Larger pickups also reflect the transportation inequities that may put certain people at greater risk. Buyers of smaller cars that offer less protection in crashes with big trucks tend to have lower incomes. And although most truck buyers are male, an IIHS study found that women are more likely to be injured in a crash with a pickup.

Safety Sidelined

Progress has been slow to improve safety. In 2015 NHTSA proposed adding a pedestrian safety component to its New Car Assessment Program, which publishes crash-test ratings for new vehicles. Although the effort stalled, NHTSA plans to announce upgrades and improvements to NCAP this year.

Even so, experts say that automakers are unlikely to go against consumer demand and reduce truck size. Safety advocates recommend mandating advanced safety systems for all models. States and cities should also lower speed limits and improve pedestrian and cycling infrastructure in areas where trucks share the roads with people, Schmitt says. “If our vehicles are going to be getting so much bigger and so much more lethal to pedestrians,” she says, “it also falls on road designers to do a better job protecting them.”

Full-Sized Truck Alternatives
Some tasks really do require a big truck. But for most jobs and hobbies, other vehicles may be just as good. Here are some you should consider if you’re on the fence about a big pickup.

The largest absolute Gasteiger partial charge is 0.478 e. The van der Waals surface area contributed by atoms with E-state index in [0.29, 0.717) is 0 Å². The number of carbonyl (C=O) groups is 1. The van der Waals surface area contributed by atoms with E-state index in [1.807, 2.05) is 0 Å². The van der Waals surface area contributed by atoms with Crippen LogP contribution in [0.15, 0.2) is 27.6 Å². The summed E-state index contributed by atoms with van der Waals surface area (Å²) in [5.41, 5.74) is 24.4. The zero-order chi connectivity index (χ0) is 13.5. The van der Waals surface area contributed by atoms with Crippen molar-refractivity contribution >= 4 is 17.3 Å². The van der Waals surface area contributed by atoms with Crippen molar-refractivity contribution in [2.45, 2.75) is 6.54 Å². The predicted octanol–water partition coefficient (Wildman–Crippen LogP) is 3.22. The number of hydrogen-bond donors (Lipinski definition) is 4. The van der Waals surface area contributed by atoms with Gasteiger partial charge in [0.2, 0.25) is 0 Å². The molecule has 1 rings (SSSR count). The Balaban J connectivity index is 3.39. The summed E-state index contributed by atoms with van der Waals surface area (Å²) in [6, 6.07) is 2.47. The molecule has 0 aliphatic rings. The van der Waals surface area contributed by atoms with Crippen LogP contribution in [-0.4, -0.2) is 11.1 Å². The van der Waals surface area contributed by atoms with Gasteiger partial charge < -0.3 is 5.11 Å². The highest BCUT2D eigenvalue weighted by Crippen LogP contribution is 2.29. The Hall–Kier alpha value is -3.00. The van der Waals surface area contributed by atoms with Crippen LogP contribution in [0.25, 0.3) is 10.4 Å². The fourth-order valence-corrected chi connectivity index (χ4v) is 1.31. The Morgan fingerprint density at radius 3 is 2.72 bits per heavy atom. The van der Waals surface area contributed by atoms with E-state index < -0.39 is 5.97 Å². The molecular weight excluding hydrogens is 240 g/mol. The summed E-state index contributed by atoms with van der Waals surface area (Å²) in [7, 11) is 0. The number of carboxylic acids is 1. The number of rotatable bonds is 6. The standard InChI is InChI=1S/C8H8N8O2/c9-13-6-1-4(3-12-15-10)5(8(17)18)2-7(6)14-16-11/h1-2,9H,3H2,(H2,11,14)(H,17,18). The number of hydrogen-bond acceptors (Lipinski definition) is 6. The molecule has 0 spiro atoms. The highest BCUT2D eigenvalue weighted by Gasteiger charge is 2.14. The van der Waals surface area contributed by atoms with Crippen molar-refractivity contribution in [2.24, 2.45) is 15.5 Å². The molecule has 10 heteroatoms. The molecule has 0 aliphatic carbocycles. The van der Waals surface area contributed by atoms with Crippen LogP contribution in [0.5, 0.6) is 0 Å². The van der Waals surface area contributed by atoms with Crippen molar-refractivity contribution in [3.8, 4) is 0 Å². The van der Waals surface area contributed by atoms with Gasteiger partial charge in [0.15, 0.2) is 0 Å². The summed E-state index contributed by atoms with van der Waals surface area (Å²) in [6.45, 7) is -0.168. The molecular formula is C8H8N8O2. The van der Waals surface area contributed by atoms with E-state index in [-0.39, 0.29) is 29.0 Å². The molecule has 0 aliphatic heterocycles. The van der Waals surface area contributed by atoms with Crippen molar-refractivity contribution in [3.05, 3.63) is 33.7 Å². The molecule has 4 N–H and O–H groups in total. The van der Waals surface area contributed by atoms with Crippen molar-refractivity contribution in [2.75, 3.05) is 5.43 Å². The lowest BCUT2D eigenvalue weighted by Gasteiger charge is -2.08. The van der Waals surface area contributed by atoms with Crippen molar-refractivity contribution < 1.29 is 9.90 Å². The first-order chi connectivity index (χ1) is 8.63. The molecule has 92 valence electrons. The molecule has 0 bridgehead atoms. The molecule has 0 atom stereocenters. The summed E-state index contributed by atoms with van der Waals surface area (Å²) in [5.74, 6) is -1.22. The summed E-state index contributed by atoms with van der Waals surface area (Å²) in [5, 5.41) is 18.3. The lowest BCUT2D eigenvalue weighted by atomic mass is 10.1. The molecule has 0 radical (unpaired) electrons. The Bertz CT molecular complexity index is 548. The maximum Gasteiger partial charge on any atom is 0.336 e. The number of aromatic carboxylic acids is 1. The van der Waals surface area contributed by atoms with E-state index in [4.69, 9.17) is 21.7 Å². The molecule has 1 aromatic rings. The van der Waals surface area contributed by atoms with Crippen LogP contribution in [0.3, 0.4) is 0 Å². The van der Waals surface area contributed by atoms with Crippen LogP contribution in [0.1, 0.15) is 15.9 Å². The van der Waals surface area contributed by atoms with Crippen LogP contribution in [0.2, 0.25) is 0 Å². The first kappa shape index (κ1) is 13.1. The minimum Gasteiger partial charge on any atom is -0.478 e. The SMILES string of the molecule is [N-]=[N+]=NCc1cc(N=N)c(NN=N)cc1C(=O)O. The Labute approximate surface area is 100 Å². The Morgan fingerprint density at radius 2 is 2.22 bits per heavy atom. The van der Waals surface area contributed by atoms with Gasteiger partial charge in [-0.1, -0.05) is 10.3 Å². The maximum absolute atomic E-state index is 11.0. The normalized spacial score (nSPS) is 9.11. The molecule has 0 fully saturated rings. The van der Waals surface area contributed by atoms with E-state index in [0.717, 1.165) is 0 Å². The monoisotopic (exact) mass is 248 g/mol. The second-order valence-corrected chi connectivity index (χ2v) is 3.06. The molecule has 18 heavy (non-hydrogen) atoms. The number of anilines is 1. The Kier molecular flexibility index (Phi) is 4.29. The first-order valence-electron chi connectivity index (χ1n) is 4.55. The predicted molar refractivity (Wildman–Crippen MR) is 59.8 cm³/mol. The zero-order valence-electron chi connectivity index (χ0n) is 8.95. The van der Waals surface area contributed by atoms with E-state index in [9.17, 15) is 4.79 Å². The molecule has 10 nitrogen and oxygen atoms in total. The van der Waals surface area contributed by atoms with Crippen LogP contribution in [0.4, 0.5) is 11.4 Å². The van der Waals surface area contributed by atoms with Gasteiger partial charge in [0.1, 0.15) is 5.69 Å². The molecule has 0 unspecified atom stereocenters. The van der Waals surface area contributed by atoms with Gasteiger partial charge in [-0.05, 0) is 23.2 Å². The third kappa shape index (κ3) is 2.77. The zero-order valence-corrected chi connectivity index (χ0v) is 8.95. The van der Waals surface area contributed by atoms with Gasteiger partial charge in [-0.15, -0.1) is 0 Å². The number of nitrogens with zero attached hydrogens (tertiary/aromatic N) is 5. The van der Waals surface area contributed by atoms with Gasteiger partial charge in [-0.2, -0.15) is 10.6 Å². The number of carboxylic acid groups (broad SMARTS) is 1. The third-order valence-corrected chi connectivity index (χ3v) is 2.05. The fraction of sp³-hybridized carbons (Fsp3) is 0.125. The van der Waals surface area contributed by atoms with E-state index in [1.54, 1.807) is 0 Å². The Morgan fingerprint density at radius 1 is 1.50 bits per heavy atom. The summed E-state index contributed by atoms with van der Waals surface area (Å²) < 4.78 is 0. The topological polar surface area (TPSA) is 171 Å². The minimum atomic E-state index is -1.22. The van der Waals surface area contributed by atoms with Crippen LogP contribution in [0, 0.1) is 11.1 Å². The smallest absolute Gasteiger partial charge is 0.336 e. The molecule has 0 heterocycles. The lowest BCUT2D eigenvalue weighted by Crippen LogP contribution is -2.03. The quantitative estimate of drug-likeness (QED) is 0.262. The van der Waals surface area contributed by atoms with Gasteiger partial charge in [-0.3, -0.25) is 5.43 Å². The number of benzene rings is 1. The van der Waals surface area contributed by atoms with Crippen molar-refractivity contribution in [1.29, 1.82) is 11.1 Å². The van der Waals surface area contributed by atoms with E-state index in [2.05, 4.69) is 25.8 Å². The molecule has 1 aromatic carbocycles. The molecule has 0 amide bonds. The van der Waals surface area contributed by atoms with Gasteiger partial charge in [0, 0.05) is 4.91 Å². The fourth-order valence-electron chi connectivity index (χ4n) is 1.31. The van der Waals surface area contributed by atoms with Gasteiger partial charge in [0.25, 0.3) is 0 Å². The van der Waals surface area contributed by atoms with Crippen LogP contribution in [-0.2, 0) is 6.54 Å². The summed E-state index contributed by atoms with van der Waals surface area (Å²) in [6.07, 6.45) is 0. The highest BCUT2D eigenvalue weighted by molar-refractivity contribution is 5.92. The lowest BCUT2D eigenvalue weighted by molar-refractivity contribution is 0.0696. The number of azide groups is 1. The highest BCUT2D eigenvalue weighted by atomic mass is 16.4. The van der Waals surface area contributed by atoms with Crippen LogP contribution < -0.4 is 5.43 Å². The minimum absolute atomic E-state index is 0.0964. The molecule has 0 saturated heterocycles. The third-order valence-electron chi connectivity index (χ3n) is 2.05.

Smaller Truck
On sale this summer, the Hyundai Santa Cruz is a car-based truck that’s much lower to the ground than a traditional truck and may be as easy to drive as an SUV. It can still carry bikes, mulch, or other smaller loads in its open bed. Other automakers, including Ford, may also have smaller trucks on the horizon.
Midsized SUV
You’re going to need a full-sized truck if you’re towing a large boat, a sizable travel trailer, or construction equipment. But for occasional towing of smaller items, some midsized SUVs can still haul as much as 5,000 pounds, enough to pull a small boat or camper. You may need an optional tow package to reach that maximum rating, though.
Compact Van
Small vans, like the Ford Transit Connect, Nissan NV200, and Ram ProMaster City, have impressive carrying capacity, but they’re as easy to drive as a car. While they won’t go off-road or tow like a truck, they’re a good choice for anyone who needs to carry a lot of cargo.
Full-Sized Truck Rental
If you occasionally need a truck to bring home, say, landscaping material or furniture, consider renting. Some local car rental companies offer trucks, and home and garden stores rent them as well. And services like Turo will let you rent a local privately owned pickup. Photo: U-Haul.

Editor’s Note: This article also appeared in the July 2021 issue of Consumer Reports magazine.